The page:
You know, I spend a lot of time studying youth culture for the purposes of helping marketing and brand strategy. And over the past several years I have noticed a remarkable trend in the attitudes and values of global youth in general, but American Youth in particular.
When I look at the culture of American teens today I see a really affirming shift in values that relates to how young people treat one another. It used to be that the concept of “cool” was one dictated to teens by media and youthful insecurities about who they were supposed to be / what it meant to fit in were addressed in the court of public humiliation. Bullies and cliques and “mean girls” were a staple role in middle school and high school culture – there to beat down those that didn’t fit in. And there was no recourse for this kind of behavior besides telling an adult and being publicly shunned by your peers.
But now culture is not dictated to teenagers by anyone but themselves. Teens create their own media – social media- and are interconnected in a way that allows them to have real dialogues about what’s “cool” and what’s not. And the social role that is finally on the chopping block: bullies!
I was touched and affirmed to hear about this story on CNN today: of a high school sophomore who had been bullied and was nominated to her Homecoming Court as a Joke – but fought back with social media and will be attending homecoming tonight with her head held high and the support of not just her entire community, but of the entire country.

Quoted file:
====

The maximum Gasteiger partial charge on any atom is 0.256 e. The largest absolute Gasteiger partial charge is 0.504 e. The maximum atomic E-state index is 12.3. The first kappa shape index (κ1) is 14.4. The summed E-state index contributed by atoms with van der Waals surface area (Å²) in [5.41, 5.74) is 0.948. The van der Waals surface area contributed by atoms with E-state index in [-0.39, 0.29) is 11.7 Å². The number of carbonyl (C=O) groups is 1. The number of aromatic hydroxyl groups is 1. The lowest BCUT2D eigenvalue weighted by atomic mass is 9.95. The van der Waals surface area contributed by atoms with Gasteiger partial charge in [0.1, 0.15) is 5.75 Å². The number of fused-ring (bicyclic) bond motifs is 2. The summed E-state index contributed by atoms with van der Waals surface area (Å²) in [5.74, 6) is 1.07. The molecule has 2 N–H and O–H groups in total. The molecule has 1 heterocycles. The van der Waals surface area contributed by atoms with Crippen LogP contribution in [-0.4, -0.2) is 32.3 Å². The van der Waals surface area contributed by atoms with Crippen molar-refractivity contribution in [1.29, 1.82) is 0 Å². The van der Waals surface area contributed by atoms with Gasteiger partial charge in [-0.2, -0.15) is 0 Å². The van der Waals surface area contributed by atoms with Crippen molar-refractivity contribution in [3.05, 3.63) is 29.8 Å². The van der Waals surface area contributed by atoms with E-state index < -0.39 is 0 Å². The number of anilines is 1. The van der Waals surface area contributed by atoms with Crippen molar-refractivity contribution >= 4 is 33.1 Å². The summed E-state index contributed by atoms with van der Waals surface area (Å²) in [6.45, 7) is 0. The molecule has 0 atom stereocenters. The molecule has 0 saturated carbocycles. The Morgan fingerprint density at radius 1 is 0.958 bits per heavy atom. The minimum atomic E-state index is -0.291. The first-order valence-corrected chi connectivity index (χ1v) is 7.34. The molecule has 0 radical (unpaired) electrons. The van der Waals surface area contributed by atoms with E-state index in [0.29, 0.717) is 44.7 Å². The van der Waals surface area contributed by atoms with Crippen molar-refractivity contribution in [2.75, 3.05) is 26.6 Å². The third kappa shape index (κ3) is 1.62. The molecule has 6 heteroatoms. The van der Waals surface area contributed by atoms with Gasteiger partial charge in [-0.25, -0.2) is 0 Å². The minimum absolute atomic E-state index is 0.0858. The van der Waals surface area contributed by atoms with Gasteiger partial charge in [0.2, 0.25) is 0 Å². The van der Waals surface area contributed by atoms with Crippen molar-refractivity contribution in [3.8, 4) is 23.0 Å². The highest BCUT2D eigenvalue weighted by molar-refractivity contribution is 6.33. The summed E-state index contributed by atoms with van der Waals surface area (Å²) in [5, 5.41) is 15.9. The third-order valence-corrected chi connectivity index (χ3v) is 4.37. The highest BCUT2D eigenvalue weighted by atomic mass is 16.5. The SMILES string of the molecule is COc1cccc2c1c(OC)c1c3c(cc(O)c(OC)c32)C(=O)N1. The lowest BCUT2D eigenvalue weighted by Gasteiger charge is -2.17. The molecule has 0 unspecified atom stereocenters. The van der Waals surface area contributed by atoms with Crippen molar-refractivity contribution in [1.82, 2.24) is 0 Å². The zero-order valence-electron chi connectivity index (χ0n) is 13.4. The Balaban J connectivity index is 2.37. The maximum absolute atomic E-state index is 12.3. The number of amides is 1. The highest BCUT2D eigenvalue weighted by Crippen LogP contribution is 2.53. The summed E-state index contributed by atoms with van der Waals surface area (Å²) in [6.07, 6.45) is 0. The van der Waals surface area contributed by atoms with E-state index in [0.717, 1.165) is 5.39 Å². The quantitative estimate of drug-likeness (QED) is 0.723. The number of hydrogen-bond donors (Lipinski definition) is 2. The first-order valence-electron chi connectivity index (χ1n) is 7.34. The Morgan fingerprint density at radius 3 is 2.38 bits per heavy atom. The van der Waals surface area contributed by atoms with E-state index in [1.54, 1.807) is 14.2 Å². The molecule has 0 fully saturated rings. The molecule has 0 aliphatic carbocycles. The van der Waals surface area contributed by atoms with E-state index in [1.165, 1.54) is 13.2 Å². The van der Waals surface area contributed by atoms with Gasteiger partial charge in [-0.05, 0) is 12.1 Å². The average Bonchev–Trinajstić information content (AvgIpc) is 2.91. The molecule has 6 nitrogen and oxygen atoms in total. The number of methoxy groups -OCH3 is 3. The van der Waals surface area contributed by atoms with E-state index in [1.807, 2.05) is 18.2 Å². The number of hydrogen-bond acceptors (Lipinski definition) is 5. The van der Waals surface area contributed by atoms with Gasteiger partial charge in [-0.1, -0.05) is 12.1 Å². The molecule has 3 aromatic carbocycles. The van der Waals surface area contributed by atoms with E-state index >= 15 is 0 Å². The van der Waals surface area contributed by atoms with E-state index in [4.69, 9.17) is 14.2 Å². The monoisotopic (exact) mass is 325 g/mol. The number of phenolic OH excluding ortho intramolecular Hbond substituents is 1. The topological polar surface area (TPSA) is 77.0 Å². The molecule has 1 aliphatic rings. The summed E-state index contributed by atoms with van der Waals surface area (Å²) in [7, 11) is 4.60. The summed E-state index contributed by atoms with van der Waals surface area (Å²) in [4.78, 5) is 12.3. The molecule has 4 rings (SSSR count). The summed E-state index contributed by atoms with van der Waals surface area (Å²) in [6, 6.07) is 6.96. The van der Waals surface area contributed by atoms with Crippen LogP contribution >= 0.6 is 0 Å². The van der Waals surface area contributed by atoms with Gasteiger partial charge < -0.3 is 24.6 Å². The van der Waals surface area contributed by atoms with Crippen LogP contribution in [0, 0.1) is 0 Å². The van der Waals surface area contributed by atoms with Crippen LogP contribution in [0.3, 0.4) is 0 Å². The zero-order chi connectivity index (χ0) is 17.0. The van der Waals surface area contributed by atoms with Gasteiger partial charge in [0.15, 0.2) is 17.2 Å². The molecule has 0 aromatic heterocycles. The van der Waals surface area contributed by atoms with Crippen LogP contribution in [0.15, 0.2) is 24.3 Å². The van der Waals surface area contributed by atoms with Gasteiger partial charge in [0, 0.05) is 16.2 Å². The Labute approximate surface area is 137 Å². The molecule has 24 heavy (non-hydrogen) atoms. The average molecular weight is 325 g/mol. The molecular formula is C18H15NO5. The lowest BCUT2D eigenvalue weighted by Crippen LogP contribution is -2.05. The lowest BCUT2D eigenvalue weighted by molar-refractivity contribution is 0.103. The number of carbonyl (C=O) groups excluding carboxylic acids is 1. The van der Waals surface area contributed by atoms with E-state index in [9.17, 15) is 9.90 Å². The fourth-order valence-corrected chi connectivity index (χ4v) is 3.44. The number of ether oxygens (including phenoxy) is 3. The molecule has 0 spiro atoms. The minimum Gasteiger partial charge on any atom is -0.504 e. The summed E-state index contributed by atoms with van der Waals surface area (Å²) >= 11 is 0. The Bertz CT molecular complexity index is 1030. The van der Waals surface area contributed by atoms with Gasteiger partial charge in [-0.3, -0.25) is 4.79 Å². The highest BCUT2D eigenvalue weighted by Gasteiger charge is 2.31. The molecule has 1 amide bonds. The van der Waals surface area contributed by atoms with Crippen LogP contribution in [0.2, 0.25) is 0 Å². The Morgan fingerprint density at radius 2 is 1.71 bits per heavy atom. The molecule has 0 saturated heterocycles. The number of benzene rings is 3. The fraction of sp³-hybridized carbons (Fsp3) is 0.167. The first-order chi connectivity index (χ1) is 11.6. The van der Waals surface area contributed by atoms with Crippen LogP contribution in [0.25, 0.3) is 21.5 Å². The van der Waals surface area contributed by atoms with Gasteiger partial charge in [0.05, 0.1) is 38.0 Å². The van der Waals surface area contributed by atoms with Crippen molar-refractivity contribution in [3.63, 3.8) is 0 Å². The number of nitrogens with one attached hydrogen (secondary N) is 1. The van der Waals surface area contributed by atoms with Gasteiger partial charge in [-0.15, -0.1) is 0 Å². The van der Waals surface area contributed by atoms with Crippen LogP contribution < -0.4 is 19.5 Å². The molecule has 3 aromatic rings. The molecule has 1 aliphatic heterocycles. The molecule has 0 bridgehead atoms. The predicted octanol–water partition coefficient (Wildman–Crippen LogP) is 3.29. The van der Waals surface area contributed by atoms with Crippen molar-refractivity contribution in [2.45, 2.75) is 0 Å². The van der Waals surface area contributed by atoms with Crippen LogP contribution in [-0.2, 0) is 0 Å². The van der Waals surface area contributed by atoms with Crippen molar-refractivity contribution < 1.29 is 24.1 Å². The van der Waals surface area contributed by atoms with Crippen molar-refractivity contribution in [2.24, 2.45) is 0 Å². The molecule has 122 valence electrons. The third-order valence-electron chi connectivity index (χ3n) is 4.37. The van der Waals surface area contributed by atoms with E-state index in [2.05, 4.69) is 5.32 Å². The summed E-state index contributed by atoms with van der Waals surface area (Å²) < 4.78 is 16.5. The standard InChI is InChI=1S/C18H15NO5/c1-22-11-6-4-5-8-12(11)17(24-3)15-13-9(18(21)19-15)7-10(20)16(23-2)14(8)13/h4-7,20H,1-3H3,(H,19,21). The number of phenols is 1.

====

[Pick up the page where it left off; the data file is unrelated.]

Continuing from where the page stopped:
This story hits close to home as something very similar happened to my twin brother when we were in High School. He was always kind of socially awkward and was an easy target for the masses of insecure teens in little pocket of suburgatory. But there was no social media in the 90s and, although he had the support of a few good friends and decided to just suck it up and have a good time regardless of what others thought, I know it must have been hard for him. And it was hard for me not really knowing what to do or how to make him feel better. I think If I had the power of the internet at my fingertips and all of the dialogue that is happening now I would have been empowered to take a stand and make a difference.
So I am sending a big high-five to Whitney Kropp and letting her know she has my vote for Homecoming queen and I hope that what she has done by putting herself out there makes a big dent in the bully population of her small town and others like it. Positive change is coming and it’s because teens today know when they see something wrong and are empowered by one another to fix it.
- Michigan town turns tables on high school bullies, gives teen Homecoming Queen a night to remember (offthebench.nbcsports.com)
- Outpouring of support after homecoming prank at Pacific High School (stltoday.com)
- How one town’s nasty homecoming prank became an anti-bullying lesson (thestar.com)
- Plan to bully mentally challenged girl busted (wqad.com)
- Humiliated by West Branch homecoming gag, teen’s story goes global; Hollywood deal next? (mlive.com)
- Evolving Youth Culture and What it Means For The Global Brand Marketplace (thenarcissisticanthropologist.com)
- Youth Culture Series Part 1: The Evolving Mindset of Global Youth (thebrandsherpa.wordpress.com)
- spread this blog to prevent suicide and bullying (thecarlosshow.com)
- What Adults Think About School Bullying (medicalnewstoday.com)
- New Bullying Prevention Course Launched Online for Kids and Parents (prweb.com)